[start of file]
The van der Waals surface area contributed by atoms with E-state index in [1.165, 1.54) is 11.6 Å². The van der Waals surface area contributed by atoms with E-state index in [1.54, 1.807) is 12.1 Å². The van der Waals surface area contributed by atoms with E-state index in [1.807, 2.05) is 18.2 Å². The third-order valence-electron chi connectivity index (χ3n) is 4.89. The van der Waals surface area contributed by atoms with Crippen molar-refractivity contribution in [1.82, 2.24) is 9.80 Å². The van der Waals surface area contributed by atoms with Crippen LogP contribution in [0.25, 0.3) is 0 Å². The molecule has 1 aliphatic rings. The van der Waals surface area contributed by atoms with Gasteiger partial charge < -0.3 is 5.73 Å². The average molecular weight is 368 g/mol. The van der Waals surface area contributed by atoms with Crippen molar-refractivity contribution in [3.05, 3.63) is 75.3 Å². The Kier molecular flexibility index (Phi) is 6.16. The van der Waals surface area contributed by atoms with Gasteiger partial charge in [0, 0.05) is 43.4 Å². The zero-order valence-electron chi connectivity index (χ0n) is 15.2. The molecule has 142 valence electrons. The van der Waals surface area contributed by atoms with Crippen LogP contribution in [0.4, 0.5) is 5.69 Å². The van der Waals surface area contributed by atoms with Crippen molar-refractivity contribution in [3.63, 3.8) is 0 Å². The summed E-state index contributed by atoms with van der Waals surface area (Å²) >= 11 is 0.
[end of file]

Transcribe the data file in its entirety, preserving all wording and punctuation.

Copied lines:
The van der Waals surface area contributed by atoms with E-state index in [1.165, 1.54) is 11.6 Å². The van der Waals surface area contributed by atoms with E-state index in [1.54, 1.807) is 12.1 Å². The van der Waals surface area contributed by atoms with E-state index in [1.807, 2.05) is 18.2 Å². The third-order valence-electron chi connectivity index (χ3n) is 4.89. The van der Waals surface area contributed by atoms with Crippen molar-refractivity contribution in [1.82, 2.24) is 9.80 Å². The van der Waals surface area contributed by atoms with Crippen LogP contribution in [0.25, 0.3) is 0 Å². The molecule has 1 aliphatic rings. The van der Waals surface area contributed by atoms with Gasteiger partial charge < -0.3 is 5.73 Å². The average molecular weight is 368 g/mol. The van der Waals surface area contributed by atoms with Crippen molar-refractivity contribution in [3.05, 3.63) is 75.3 Å². The Kier molecular flexibility index (Phi) is 6.16. The van der Waals surface area contributed by atoms with Gasteiger partial charge in [0, 0.05) is 43.4 Å². The zero-order valence-electron chi connectivity index (χ0n) is 15.2. The molecule has 142 valence electrons. The van der Waals surface area contributed by atoms with Crippen LogP contribution in [0.4, 0.5) is 5.69 Å². The van der Waals surface area contributed by atoms with Crippen molar-refractivity contribution in [3.63, 3.8) is 0 Å². The summed E-state index contributed by atoms with van der Waals surface area (Å²) >= 11 is 0.